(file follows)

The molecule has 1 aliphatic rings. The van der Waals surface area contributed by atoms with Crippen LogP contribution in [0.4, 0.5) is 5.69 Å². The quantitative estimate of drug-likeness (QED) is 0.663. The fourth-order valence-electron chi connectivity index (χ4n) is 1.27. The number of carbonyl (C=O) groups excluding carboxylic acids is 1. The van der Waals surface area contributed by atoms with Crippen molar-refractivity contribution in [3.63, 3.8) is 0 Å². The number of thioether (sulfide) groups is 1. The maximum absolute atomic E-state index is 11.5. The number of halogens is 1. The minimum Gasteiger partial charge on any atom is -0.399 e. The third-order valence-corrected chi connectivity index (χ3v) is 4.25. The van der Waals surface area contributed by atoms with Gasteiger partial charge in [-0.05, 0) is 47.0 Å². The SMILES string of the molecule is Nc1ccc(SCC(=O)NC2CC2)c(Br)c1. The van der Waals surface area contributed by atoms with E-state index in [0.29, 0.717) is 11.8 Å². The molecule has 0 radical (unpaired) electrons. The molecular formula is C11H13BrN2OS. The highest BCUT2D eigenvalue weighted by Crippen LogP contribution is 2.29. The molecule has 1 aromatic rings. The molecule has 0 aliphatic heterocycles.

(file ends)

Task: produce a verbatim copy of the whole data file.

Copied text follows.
The molecule has 1 aliphatic rings. The van der Waals surface area contributed by atoms with Crippen LogP contribution in [0.4, 0.5) is 5.69 Å². The quantitative estimate of drug-likeness (QED) is 0.663. The fourth-order valence-electron chi connectivity index (χ4n) is 1.27. The number of carbonyl (C=O) groups excluding carboxylic acids is 1. The van der Waals surface area contributed by atoms with Crippen molar-refractivity contribution in [3.63, 3.8) is 0 Å². The number of thioether (sulfide) groups is 1. The maximum absolute atomic E-state index is 11.5. The number of halogens is 1. The minimum Gasteiger partial charge on any atom is -0.399 e. The third-order valence-corrected chi connectivity index (χ3v) is 4.25. The van der Waals surface area contributed by atoms with Gasteiger partial charge in [-0.05, 0) is 47.0 Å². The SMILES string of the molecule is Nc1ccc(SCC(=O)NC2CC2)c(Br)c1. The van der Waals surface area contributed by atoms with E-state index in [0.29, 0.717) is 11.8 Å². The molecule has 0 radical (unpaired) electrons. The molecular formula is C11H13BrN2OS. The highest BCUT2D eigenvalue weighted by Crippen LogP contribution is 2.29. The molecule has 1 aromatic rings. The molecule has 0 aliphatic heterocycles.